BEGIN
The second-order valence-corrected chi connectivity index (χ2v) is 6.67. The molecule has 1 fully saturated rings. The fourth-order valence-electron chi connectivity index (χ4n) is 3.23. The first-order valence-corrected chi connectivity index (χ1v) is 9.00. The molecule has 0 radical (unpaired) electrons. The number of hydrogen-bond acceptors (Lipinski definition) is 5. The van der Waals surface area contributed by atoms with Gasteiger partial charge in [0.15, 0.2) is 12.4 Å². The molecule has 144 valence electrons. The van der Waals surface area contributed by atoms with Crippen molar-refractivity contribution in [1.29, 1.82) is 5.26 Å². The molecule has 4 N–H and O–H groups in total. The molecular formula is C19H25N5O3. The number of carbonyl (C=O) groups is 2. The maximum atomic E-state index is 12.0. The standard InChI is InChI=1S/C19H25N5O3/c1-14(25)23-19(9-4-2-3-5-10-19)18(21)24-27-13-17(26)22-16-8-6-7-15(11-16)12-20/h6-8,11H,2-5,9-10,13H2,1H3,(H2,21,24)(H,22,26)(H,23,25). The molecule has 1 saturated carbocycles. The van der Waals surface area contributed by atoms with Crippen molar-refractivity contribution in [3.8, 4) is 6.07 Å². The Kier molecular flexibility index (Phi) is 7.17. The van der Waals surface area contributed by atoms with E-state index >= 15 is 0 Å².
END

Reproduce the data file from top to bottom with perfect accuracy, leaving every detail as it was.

The second-order valence-corrected chi connectivity index (χ2v) is 6.67. The molecule has 1 fully saturated rings. The fourth-order valence-electron chi connectivity index (χ4n) is 3.23. The first-order valence-corrected chi connectivity index (χ1v) is 9.00. The molecule has 0 radical (unpaired) electrons. The number of hydrogen-bond acceptors (Lipinski definition) is 5. The van der Waals surface area contributed by atoms with Gasteiger partial charge in [0.15, 0.2) is 12.4 Å². The molecule has 144 valence electrons. The van der Waals surface area contributed by atoms with Crippen molar-refractivity contribution in [1.29, 1.82) is 5.26 Å². The molecule has 4 N–H and O–H groups in total. The molecular formula is C19H25N5O3. The number of carbonyl (C=O) groups is 2. The maximum atomic E-state index is 12.0. The standard InChI is InChI=1S/C19H25N5O3/c1-14(25)23-19(9-4-2-3-5-10-19)18(21)24-27-13-17(26)22-16-8-6-7-15(11-16)12-20/h6-8,11H,2-5,9-10,13H2,1H3,(H2,21,24)(H,22,26)(H,23,25). The molecule has 1 saturated carbocycles. The van der Waals surface area contributed by atoms with Crippen molar-refractivity contribution in [3.8, 4) is 6.07 Å². The Kier molecular flexibility index (Phi) is 7.17. The van der Waals surface area contributed by atoms with E-state index >= 15 is 0 Å².